Written by CHRISTOPHER HICKS-MARSHALL a.k.a. CHUMA
IGNORANCE! IGNORANCE! IGRNORANCE! Although this season's Kwanzaa is now in the past, the principles are meant to be practiced throughout the rest of the year. But how could this be possible when ignorance is the purveyor of some people's thought process.
My partner works at a public school as a social work intern, and he is surrounded by other black social workers and psychologists, of course holders of masters degrees and Ph.D accolades. But even with all that education, ignorance still surmounts!
Today in the presence of my partner, one of these matriculated fools had the nerve to say that Kwanzaa was stupid because it's one of those man-made things. Sadly, her colleague agreed. He watched on in awe and pissivity as one of them went on to say that she once gave someone a Kwanzaa gift as a joke, but the receiver of the gift mistook her insincere gesture seriously with great appreciation, leaving her disappointed that her joke didn't succeed. WHAT!! She took Kwanzaa as a joke! How dare she commit such mockery????
Now when he told me this story, I became livid. This lady had the nerve to say that Kwanzaa was stupid because it was man-made, even though the other holidays are as well, believe it or not. I know everyone wants to believe that Jesus was born on December 25th, marking the Christmas holiday, but this is just not true. That is a date that was created by man, and so was the holiday. But to go into the evidence of that would be a whole other article, and I just don't have the time right now.
The bottom line is this. Black folks are always willing to accept the traditions of western culture, but are never open to creating or accepting many of their own. For centuries, we have been brainwashed to promulgate western culture's values, such as many of the holidays (which are man-made). But as soon as a prominent and righteous black man decides to create one that exemplifies principles such as Unity,Self-Determination,Collective Work and Responsibility,Cooperative Economics,Purpose,Creativity, and Faith, one of us calls it stupid. But we would rather embrace Christmas which clearly promotes commercialism, greed, poor management of money, and materialism, all wrapped up and masqueraded behind the birth of Jesus. How ridiculous and shameful. WTF!!!
THE IRONIC MEDIA 'BLACK OUT' WHILE A "BLACK" MAN RUNS
America has always been a peculiar place to live for a thinking person. For instance, it purports to be a democracy, yet it was built on a particularly cruel brand of slavery, oppression and genocide. Chapter Four of its Declaration of Independence states that all men are created equal. Yet, women are not mentioned at all, and black people – at its inception – were deemed to be less than human. I realize that at this point in history, many view these as resolved issues, better left in the past. Even at present day, the United States is still a peculiar place to live for a thinking person. For example, currently, Barack Obama, a man with a black African father is running for president of the United States. This is occurring while the American media is still severely racist.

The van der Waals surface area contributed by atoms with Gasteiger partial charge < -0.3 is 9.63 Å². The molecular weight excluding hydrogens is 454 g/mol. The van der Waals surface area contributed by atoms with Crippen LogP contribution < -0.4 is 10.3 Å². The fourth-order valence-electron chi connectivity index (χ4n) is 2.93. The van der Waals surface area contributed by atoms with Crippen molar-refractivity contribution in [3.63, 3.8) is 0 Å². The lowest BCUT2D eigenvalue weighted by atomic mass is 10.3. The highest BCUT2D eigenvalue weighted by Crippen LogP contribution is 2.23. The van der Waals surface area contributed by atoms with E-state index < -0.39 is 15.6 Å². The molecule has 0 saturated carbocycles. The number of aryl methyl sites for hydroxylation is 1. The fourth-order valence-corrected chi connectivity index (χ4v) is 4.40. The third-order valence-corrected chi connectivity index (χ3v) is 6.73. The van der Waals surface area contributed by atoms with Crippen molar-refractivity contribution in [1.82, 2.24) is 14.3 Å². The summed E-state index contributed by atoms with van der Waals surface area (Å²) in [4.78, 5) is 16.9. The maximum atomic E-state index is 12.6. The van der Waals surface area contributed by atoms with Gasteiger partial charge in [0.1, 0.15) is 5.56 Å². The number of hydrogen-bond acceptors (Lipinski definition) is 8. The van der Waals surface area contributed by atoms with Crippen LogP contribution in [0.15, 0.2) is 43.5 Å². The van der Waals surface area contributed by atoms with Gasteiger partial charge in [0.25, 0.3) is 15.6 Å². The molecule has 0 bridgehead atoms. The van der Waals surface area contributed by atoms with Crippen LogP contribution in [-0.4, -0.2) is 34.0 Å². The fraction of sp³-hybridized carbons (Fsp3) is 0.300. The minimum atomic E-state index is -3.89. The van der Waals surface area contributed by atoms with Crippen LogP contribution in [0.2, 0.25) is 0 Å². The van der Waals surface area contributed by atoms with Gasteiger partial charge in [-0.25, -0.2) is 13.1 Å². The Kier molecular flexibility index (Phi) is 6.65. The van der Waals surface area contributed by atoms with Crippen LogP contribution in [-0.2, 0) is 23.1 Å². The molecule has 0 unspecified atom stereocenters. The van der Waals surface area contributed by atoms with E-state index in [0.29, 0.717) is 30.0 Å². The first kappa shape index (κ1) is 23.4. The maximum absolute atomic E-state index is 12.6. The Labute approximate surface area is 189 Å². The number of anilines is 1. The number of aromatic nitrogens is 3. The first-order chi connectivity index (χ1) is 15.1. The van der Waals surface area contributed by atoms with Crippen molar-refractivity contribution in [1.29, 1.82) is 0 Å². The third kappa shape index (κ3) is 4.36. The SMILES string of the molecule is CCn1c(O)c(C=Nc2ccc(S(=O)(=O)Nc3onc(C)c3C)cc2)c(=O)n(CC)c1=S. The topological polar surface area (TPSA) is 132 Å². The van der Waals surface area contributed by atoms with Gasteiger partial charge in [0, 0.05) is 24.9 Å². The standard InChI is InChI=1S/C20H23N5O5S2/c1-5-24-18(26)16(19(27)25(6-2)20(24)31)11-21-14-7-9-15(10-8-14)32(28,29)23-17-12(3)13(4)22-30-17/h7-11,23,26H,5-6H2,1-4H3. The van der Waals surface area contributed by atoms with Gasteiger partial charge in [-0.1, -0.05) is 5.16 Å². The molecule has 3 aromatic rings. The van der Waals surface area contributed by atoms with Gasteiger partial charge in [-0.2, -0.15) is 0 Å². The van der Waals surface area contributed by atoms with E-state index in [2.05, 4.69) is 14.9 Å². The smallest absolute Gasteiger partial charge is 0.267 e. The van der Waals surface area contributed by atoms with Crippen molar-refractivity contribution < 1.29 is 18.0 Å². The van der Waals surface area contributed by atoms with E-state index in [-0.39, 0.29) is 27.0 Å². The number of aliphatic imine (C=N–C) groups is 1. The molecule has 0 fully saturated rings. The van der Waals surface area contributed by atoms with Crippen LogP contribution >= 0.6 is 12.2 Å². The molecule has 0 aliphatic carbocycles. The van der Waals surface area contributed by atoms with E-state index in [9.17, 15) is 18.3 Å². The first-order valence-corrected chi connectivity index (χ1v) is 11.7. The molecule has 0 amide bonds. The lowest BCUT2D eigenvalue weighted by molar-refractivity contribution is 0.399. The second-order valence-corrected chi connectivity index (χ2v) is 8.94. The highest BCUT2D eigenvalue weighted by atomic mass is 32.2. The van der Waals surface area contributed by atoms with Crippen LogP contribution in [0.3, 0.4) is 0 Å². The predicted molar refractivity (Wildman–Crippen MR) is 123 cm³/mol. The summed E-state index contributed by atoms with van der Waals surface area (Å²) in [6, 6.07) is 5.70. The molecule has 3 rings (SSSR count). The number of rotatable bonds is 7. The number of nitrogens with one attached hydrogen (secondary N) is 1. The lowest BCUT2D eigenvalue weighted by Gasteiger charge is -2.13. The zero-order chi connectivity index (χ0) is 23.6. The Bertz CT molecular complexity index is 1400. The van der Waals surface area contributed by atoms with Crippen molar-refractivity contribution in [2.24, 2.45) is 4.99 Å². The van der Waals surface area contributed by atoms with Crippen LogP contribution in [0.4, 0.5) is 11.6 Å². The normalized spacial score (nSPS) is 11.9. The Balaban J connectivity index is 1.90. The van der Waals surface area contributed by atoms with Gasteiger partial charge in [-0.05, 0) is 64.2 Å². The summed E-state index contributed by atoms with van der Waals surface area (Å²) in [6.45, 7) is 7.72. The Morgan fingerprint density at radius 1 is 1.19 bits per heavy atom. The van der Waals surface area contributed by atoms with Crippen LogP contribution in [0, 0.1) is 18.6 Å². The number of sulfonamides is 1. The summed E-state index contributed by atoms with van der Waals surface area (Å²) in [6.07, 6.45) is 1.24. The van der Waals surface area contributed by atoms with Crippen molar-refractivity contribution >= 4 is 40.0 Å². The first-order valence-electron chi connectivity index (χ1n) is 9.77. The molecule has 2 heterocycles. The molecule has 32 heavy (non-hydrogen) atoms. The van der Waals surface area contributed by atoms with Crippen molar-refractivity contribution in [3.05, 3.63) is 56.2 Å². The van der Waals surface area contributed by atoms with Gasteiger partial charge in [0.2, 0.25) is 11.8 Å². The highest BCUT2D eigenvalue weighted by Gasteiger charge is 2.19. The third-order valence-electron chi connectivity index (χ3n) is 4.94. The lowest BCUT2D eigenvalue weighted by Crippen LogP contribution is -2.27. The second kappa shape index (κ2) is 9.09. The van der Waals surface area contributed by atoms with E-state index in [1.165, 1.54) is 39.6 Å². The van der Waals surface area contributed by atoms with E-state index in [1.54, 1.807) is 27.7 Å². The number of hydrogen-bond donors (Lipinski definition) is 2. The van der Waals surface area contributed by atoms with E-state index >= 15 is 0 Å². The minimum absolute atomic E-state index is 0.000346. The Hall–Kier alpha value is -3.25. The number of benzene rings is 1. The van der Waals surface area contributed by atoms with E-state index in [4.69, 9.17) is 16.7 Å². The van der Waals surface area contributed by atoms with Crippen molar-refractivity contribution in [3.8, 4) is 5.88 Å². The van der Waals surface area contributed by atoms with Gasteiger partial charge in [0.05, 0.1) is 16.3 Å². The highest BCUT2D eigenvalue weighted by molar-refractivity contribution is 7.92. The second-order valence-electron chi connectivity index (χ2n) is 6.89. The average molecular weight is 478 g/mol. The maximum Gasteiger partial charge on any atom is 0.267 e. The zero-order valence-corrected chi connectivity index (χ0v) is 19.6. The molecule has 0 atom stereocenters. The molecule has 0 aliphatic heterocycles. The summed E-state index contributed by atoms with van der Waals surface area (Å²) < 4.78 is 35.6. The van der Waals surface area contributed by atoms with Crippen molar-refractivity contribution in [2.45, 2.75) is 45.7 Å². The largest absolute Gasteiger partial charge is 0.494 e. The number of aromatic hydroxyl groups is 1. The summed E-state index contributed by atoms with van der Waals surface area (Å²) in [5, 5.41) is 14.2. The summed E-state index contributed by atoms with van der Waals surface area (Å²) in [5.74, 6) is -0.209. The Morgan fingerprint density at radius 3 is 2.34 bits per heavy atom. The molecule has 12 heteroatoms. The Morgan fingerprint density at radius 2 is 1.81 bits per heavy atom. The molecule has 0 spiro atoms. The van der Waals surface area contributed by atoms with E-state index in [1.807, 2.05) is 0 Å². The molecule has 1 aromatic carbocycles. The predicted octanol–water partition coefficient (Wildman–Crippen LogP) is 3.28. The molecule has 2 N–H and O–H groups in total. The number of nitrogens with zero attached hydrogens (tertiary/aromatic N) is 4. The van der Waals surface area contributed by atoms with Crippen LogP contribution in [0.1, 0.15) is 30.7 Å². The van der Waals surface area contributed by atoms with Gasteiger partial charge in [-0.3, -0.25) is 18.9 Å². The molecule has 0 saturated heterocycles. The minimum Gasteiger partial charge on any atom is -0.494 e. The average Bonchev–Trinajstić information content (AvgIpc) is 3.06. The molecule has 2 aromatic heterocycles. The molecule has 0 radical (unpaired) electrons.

While a "black" Obama is running for president, African American perspectives on this issue have been all but absent from prime-time television. Logically, blacks would be increasingly intrigued by Obama's campaign, especially after his Iowa win! Yet, black voices have rarely been among the popular pundit discussions that followed. It is true that on a daily basis we can observe black news anchors delivering scripted coverage on the election. The likes of Anderson Cooper, Larry King and Dan Rather, for example, have voices NOT determined by a script. These high profile white male icons can and do articulate their spin on political issues during their own popular television shows. What black person in America can say the same? Not one.
Let's face it! Free, self-determined, unscripted speech, during prime-time television hours is not had by black people in America. Prime time is 6:00 to10:00 p.m. in Eastern and Pacific time zones and 7:00 - 11:00 p.m., in the Central and Mountain time zones. These times zones represent when television networks, such as ABC, CBS, NBC or CNN, have the most viewers. For example, Tavis Smiley's show is broadcast around or after midnight on PBS. The prime-time media and news reporting landscape where non-scripted speech can occur is still exceedingly white, and this has always been true. But the fact that Democratic presidential hopeful Senator Barack Obama—a man with a black African father—has forged a viable presidential campaign makes this fact particularly ironic. Particularly to those that think.
There are no people of black/African American descent who are long-term fixtures in prime-time media with the privilege of free, impromptu expression. The last black person to literally take that license was rapper Kanye West in 2005. West was being urged by NBC to read a scripted commentary for a Hurricane Katrina fundraiser. Instead, he displayed rarely seen black male courage and blurted, "[President] George Bush doesn't care about black people!" The following day, the same 95% white panel of pundits, from CNN to all the major television affiliates, made attempts at strategically downplaying this historically unusual (and embarrassing) occurrence.